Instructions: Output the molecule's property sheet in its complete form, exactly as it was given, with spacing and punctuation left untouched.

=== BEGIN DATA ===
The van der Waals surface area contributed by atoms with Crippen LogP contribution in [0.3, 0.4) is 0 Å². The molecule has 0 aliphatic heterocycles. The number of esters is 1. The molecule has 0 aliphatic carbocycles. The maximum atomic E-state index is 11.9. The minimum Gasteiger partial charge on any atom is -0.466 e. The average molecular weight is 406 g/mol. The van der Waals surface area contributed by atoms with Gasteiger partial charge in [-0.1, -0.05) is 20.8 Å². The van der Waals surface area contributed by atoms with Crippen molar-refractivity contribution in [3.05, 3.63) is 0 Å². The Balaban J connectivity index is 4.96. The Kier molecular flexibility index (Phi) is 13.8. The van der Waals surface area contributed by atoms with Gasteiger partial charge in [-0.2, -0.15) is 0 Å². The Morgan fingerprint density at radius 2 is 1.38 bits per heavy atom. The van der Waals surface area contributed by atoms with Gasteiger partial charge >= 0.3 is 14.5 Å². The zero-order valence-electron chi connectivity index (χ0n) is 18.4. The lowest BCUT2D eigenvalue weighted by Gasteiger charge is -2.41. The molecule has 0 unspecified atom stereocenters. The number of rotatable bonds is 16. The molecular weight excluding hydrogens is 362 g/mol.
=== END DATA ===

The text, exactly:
The van der Waals surface area contributed by atoms with Crippen LogP contribution in [0.3, 0.4) is 0 Å². The molecule has 0 aliphatic heterocycles. The number of esters is 1. The molecule has 0 aliphatic carbocycles. The maximum atomic E-state index is 11.9. The minimum Gasteiger partial charge on any atom is -0.466 e. The average molecular weight is 406 g/mol. The van der Waals surface area contributed by atoms with Gasteiger partial charge in [-0.1, -0.05) is 20.8 Å². The van der Waals surface area contributed by atoms with Crippen molar-refractivity contribution in [3.05, 3.63) is 0 Å². The Balaban J connectivity index is 4.96. The Kier molecular flexibility index (Phi) is 13.8. The van der Waals surface area contributed by atoms with Gasteiger partial charge in [-0.2, -0.15) is 0 Å². The Morgan fingerprint density at radius 2 is 1.38 bits per heavy atom. The van der Waals surface area contributed by atoms with Gasteiger partial charge >= 0.3 is 14.5 Å². The zero-order valence-electron chi connectivity index (χ0n) is 18.4. The lowest BCUT2D eigenvalue weighted by Gasteiger charge is -2.41. The molecule has 0 unspecified atom stereocenters. The number of rotatable bonds is 16. The molecular weight excluding hydrogens is 362 g/mol.